Provide your input

The project team is currently drafting a systematic review protocol (a detailed methodological plan). We welcome comments on the review scope, theory of change, and search strategy. We invite you to read the draft protocol and to provide your comments. All comments must be received by 2 November 2020. Thank you for your input.

A tea picker in Kenya. Photo: Chris Jackson / Getty Images

The Climate Finance Effectiveness Project aims to synthesize evidence on the effectiveness of climate finance for adaptation in low- and middle-income countries. The project seeks to provide insights about how various financial  instruments and provisions support – or impede – climate change adaptation and mitigation efforts. The project aims to understand:

  • What factors determine the effectiveness of climate finance? What factors are important in achieving change in the agricultural sector? What factors improve social, economic and environmental outcomes of adaptation?
  • Which factors help or hinder climate goals? In particular, what factors help or hinder progress toward achieving Sustainable Development Goal 13 (“Take urgent action to combat climate change and its impact”)?

Climate finance is a key lever in achieving both the goals of the Paris Agreement and the Agenda 2030 for Sustainable Development. Developed countries have committed to jointly mobilize $100 billion a year in climate finance by 2025 to help low- and middle-income countries. Many of these countries are already beginning to feel the impact of climate change, which is compounding long-standing problems, such as poverty and inequality.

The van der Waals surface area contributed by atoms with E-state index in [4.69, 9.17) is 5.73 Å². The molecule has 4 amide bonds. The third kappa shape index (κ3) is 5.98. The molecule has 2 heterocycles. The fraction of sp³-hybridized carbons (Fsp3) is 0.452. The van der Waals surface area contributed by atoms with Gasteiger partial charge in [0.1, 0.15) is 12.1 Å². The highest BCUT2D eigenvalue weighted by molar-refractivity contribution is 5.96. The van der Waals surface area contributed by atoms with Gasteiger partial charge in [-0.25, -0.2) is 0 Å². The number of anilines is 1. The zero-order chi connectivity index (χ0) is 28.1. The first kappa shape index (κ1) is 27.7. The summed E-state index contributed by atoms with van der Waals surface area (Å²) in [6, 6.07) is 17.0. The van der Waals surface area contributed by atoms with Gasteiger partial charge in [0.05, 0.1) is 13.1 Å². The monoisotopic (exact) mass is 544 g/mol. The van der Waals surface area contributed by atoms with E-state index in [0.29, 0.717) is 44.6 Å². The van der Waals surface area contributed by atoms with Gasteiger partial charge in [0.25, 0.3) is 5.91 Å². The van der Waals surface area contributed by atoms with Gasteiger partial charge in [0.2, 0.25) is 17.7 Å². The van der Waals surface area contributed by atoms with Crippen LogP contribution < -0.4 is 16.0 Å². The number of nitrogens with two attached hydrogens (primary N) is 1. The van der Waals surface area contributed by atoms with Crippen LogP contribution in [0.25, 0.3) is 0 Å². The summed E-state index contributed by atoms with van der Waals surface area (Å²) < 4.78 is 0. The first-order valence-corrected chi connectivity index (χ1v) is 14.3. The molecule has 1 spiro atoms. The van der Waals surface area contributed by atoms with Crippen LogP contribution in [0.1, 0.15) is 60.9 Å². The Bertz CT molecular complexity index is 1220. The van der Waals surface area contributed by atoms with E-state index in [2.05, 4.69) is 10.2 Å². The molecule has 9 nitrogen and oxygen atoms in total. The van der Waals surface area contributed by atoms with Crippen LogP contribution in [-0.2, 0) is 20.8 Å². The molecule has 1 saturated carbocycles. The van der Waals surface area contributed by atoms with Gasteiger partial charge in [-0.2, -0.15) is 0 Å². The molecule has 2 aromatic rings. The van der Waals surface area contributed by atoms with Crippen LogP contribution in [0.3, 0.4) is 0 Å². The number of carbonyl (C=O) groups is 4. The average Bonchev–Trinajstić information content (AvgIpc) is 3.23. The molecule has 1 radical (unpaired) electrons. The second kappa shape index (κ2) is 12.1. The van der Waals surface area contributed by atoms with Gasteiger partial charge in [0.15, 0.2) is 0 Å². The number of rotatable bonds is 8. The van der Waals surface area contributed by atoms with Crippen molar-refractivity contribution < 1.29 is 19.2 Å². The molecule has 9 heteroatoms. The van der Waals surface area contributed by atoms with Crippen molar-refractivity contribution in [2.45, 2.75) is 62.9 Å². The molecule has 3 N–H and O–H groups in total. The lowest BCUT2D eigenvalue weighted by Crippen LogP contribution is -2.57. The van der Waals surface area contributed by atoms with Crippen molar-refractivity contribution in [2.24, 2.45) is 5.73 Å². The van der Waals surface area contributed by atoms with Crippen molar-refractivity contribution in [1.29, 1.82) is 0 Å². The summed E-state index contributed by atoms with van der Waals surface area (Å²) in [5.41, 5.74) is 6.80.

Evaluations of such finance rely on widely accepted criteria, such as relevance, effectiveness, efficiency, impact and sustainability. Over the last few years, studies have identified an increasing number of factors that may influence the effectiveness of climate-related financial support. These factors include the type of financial instrument, the size of the funds made available, and the delivery mechanisms employed at country levels.

Meanwhile, the specific provisions of climate finance terms and management practices run the gamut. Some funds provide unconditional budget support; others require recipients to meet certain policy commitments, or to achieve certain results. Some recipient countries manage funds on their own; other  recipient countries manage funds jointly with development partners.

Against this backdrop, SEI research will ask, “What works?” Comparative analysis will examine the most promising practices for building capacity, and enhancing cost effectiveness of funding. SEI’s work will examine the outcomes from interventions that receive support from a wide variety of international and national climate change and development funds. The study will include analysis of projects that received financial support from the UK Department for International Development, which originally funded the wider CEDIL programme. The project continues through October 2021 under the successor agency, the UK Foreign, Commonwealth & Development Office.